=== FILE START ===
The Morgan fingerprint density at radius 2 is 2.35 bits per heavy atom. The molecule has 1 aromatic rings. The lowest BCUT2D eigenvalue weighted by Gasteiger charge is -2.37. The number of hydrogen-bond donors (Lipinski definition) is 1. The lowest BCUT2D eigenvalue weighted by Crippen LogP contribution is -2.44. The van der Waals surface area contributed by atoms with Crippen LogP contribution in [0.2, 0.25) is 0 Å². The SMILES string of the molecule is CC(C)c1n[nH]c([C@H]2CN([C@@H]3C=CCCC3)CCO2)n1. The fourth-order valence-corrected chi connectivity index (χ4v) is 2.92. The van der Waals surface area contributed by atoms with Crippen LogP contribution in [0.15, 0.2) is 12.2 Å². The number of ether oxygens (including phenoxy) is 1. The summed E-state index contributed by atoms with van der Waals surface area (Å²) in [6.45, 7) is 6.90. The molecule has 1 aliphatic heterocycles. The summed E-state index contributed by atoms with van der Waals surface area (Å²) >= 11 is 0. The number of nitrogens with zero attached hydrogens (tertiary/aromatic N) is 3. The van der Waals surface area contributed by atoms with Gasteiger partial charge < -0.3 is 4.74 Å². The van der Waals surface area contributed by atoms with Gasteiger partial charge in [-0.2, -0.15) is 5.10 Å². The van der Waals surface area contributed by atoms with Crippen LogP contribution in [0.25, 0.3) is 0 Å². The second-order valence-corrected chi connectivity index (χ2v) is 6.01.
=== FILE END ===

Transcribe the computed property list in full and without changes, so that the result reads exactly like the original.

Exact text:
The Morgan fingerprint density at radius 2 is 2.35 bits per heavy atom. The molecule has 1 aromatic rings. The lowest BCUT2D eigenvalue weighted by Gasteiger charge is -2.37. The number of hydrogen-bond donors (Lipinski definition) is 1. The lowest BCUT2D eigenvalue weighted by Crippen LogP contribution is -2.44. The van der Waals surface area contributed by atoms with Crippen LogP contribution in [0.2, 0.25) is 0 Å². The SMILES string of the molecule is CC(C)c1n[nH]c([C@H]2CN([C@@H]3C=CCCC3)CCO2)n1. The fourth-order valence-corrected chi connectivity index (χ4v) is 2.92. The van der Waals surface area contributed by atoms with Crippen LogP contribution in [0.15, 0.2) is 12.2 Å². The number of ether oxygens (including phenoxy) is 1. The summed E-state index contributed by atoms with van der Waals surface area (Å²) in [6.45, 7) is 6.90. The molecule has 1 aliphatic heterocycles. The summed E-state index contributed by atoms with van der Waals surface area (Å²) >= 11 is 0. The number of nitrogens with zero attached hydrogens (tertiary/aromatic N) is 3. The van der Waals surface area contributed by atoms with Gasteiger partial charge < -0.3 is 4.74 Å². The van der Waals surface area contributed by atoms with Gasteiger partial charge in [-0.2, -0.15) is 5.10 Å². The van der Waals surface area contributed by atoms with Crippen LogP contribution in [0.25, 0.3) is 0 Å². The second-order valence-corrected chi connectivity index (χ2v) is 6.01.